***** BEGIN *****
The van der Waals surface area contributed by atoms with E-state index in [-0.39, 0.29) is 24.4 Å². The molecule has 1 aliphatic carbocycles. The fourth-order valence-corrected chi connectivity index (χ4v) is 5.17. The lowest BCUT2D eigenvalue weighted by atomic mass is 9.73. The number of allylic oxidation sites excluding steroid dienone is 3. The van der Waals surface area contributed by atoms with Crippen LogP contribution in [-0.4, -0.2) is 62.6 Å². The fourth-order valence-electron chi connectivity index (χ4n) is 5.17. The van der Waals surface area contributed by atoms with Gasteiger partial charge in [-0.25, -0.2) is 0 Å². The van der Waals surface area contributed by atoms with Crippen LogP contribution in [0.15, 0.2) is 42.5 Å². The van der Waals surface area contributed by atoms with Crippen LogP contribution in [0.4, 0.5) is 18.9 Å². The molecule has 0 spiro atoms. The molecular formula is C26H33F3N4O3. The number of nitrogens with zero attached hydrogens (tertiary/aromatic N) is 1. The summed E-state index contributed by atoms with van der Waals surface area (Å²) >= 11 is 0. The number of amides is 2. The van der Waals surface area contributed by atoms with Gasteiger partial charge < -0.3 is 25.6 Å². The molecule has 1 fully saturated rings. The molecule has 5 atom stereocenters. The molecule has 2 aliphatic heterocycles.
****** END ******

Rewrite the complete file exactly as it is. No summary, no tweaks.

The van der Waals surface area contributed by atoms with E-state index in [-0.39, 0.29) is 24.4 Å². The molecule has 1 aliphatic carbocycles. The fourth-order valence-corrected chi connectivity index (χ4v) is 5.17. The lowest BCUT2D eigenvalue weighted by atomic mass is 9.73. The number of allylic oxidation sites excluding steroid dienone is 3. The van der Waals surface area contributed by atoms with Crippen LogP contribution in [-0.4, -0.2) is 62.6 Å². The fourth-order valence-electron chi connectivity index (χ4n) is 5.17. The van der Waals surface area contributed by atoms with Gasteiger partial charge in [-0.25, -0.2) is 0 Å². The van der Waals surface area contributed by atoms with Crippen LogP contribution in [0.15, 0.2) is 42.5 Å². The van der Waals surface area contributed by atoms with Crippen LogP contribution in [0.4, 0.5) is 18.9 Å². The molecule has 0 spiro atoms. The molecular formula is C26H33F3N4O3. The number of nitrogens with zero attached hydrogens (tertiary/aromatic N) is 1. The summed E-state index contributed by atoms with van der Waals surface area (Å²) >= 11 is 0. The number of amides is 2. The van der Waals surface area contributed by atoms with Gasteiger partial charge < -0.3 is 25.6 Å². The molecule has 1 fully saturated rings. The molecule has 5 atom stereocenters. The molecule has 2 aliphatic heterocycles.